Shock Wave

Information remains limited after massive explosions demolish Chinese Port of Tianjin in August

Massive explosions that rocked the Port of Tianjin, China, in August, killing an estimated 146 people, are likely to be one of the largest insured man-made losses to date in Asia, according to a report released by a global risk management firm specializing in the effects of catastrophes.

One month after the disaster, 27 people are still listed as missing. Initial analysis indicates that the two explosions will generate insured losses of between $1.6 billion and $3.3 billion.

“It will certainly be considered one of the most complex insurance and reinsurance losses in recent history,” said James Nash, CEO of Asia Pacific Operations for Guy Carpenter and Company.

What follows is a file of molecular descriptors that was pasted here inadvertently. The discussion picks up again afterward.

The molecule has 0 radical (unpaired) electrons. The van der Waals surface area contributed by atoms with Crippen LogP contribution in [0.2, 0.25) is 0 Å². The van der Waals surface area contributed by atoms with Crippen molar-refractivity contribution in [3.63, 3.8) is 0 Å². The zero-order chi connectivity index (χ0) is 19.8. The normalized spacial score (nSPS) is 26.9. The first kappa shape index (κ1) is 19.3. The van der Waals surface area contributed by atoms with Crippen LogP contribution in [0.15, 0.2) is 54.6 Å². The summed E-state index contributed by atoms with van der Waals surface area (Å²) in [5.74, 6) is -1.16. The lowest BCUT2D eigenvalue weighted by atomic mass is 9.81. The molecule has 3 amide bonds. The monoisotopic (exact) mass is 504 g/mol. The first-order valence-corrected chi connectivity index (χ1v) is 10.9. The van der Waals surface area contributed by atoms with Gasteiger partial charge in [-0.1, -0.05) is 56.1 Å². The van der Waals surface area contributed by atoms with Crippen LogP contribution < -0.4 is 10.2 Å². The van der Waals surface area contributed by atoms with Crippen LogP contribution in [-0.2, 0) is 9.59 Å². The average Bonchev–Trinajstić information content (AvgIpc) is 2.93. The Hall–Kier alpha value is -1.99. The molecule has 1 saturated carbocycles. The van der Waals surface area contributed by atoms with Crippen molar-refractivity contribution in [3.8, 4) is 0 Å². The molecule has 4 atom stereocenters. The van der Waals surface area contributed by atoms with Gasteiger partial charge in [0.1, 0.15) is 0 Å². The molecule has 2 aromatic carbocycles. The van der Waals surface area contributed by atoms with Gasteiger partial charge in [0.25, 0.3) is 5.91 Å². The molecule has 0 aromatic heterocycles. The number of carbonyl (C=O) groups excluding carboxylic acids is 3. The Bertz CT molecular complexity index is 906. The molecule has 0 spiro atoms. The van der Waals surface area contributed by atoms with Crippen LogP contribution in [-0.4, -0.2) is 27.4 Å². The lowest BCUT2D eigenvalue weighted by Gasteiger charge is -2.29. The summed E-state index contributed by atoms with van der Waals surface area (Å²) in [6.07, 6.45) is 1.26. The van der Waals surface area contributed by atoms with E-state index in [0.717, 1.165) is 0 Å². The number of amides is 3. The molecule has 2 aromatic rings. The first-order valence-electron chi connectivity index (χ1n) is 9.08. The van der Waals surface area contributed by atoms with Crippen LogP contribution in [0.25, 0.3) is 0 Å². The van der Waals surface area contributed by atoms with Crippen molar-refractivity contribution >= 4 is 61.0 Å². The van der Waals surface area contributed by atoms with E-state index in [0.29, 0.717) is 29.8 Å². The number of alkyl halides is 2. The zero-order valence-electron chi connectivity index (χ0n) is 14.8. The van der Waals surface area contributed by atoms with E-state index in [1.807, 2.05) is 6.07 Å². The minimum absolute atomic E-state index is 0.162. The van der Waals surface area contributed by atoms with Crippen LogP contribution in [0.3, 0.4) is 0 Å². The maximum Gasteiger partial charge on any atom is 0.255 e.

The existence of toxic substances and the exclusion zone around the disaster have made access to the impacted area extremely difficult. The Guy Carpenter report provides initial loss estimates and outlines the many variables involved in assessing the losses emanating from the two initial explosions that occurred on August 12, 2015.

The fireball and shock wave from the explosions blasted shipping containers and incinerated vehicles in the port and on an adjacent highway overpass. It destroyed warehouses, production facilities and dormitories, impacted the nearby Donghai Road Railway Station and blew out windows within residential structures for several kilometers.

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